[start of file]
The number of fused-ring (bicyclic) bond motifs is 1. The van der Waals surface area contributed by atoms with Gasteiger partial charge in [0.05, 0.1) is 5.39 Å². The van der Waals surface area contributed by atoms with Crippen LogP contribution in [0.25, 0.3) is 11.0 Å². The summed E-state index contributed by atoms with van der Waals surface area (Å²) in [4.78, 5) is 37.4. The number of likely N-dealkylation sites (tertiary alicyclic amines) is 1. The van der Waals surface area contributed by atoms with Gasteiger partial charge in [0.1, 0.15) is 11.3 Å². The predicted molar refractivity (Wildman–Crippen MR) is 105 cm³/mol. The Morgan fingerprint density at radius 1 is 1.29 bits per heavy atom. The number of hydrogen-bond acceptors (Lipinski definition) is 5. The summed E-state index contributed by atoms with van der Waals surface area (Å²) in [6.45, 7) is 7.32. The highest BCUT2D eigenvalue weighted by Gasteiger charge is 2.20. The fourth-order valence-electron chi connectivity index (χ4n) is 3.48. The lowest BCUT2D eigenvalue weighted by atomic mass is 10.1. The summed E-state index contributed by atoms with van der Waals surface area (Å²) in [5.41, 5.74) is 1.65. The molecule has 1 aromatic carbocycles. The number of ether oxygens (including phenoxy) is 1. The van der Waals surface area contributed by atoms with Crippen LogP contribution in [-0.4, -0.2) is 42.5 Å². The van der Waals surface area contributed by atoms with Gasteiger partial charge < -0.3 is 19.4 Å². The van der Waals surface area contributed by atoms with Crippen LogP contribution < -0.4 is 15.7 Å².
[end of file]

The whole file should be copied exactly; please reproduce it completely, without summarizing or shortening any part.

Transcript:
The number of fused-ring (bicyclic) bond motifs is 1. The van der Waals surface area contributed by atoms with Gasteiger partial charge in [0.05, 0.1) is 5.39 Å². The van der Waals surface area contributed by atoms with Crippen LogP contribution in [0.25, 0.3) is 11.0 Å². The summed E-state index contributed by atoms with van der Waals surface area (Å²) in [4.78, 5) is 37.4. The number of likely N-dealkylation sites (tertiary alicyclic amines) is 1. The van der Waals surface area contributed by atoms with Gasteiger partial charge in [0.1, 0.15) is 11.3 Å². The predicted molar refractivity (Wildman–Crippen MR) is 105 cm³/mol. The Morgan fingerprint density at radius 1 is 1.29 bits per heavy atom. The number of hydrogen-bond acceptors (Lipinski definition) is 5. The summed E-state index contributed by atoms with van der Waals surface area (Å²) in [6.45, 7) is 7.32. The highest BCUT2D eigenvalue weighted by Gasteiger charge is 2.20. The fourth-order valence-electron chi connectivity index (χ4n) is 3.48. The lowest BCUT2D eigenvalue weighted by atomic mass is 10.1. The summed E-state index contributed by atoms with van der Waals surface area (Å²) in [5.41, 5.74) is 1.65. The molecule has 1 aromatic carbocycles. The number of ether oxygens (including phenoxy) is 1. The van der Waals surface area contributed by atoms with Crippen LogP contribution in [-0.4, -0.2) is 42.5 Å². The van der Waals surface area contributed by atoms with Gasteiger partial charge < -0.3 is 19.4 Å². The van der Waals surface area contributed by atoms with Crippen LogP contribution < -0.4 is 15.7 Å².